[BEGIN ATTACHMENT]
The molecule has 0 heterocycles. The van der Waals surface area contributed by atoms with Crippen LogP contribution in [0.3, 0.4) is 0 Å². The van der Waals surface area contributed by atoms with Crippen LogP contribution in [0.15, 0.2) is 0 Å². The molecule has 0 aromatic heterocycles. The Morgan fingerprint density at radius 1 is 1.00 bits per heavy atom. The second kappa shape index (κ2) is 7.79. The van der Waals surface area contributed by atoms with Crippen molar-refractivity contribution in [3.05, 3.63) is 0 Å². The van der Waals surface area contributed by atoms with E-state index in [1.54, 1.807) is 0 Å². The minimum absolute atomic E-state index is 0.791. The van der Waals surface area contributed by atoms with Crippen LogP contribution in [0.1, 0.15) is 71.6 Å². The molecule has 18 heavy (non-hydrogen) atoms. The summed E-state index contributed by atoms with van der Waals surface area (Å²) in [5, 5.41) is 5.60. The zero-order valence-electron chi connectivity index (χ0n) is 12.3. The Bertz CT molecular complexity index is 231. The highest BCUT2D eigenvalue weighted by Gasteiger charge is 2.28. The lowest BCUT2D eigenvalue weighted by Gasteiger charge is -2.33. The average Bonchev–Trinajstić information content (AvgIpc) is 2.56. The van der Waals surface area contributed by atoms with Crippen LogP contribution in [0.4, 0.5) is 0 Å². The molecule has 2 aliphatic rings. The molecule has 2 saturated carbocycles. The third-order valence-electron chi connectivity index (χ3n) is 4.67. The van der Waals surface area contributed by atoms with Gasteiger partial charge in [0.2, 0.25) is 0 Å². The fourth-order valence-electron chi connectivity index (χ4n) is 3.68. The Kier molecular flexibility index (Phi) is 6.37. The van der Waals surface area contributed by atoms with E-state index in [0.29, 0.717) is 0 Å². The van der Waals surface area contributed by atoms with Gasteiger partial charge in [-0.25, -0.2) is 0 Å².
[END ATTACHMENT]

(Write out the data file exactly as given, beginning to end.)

The molecule has 0 heterocycles. The van der Waals surface area contributed by atoms with Crippen LogP contribution in [0.3, 0.4) is 0 Å². The van der Waals surface area contributed by atoms with Crippen LogP contribution in [0.15, 0.2) is 0 Å². The molecule has 0 aromatic heterocycles. The Morgan fingerprint density at radius 1 is 1.00 bits per heavy atom. The second kappa shape index (κ2) is 7.79. The van der Waals surface area contributed by atoms with Crippen molar-refractivity contribution in [3.05, 3.63) is 0 Å². The van der Waals surface area contributed by atoms with E-state index in [1.54, 1.807) is 0 Å². The minimum absolute atomic E-state index is 0.791. The van der Waals surface area contributed by atoms with Crippen LogP contribution in [0.1, 0.15) is 71.6 Å². The molecule has 18 heavy (non-hydrogen) atoms. The summed E-state index contributed by atoms with van der Waals surface area (Å²) in [5, 5.41) is 5.60. The zero-order valence-electron chi connectivity index (χ0n) is 12.3. The Bertz CT molecular complexity index is 231. The highest BCUT2D eigenvalue weighted by Gasteiger charge is 2.28. The lowest BCUT2D eigenvalue weighted by Gasteiger charge is -2.33. The average Bonchev–Trinajstić information content (AvgIpc) is 2.56. The van der Waals surface area contributed by atoms with Crippen LogP contribution in [0.4, 0.5) is 0 Å². The molecule has 2 aliphatic rings. The molecule has 2 saturated carbocycles. The third-order valence-electron chi connectivity index (χ3n) is 4.67. The van der Waals surface area contributed by atoms with Gasteiger partial charge in [0.2, 0.25) is 0 Å². The fourth-order valence-electron chi connectivity index (χ4n) is 3.68. The Kier molecular flexibility index (Phi) is 6.37. The van der Waals surface area contributed by atoms with E-state index in [0.29, 0.717) is 0 Å². The van der Waals surface area contributed by atoms with Gasteiger partial charge in [-0.25, -0.2) is 0 Å².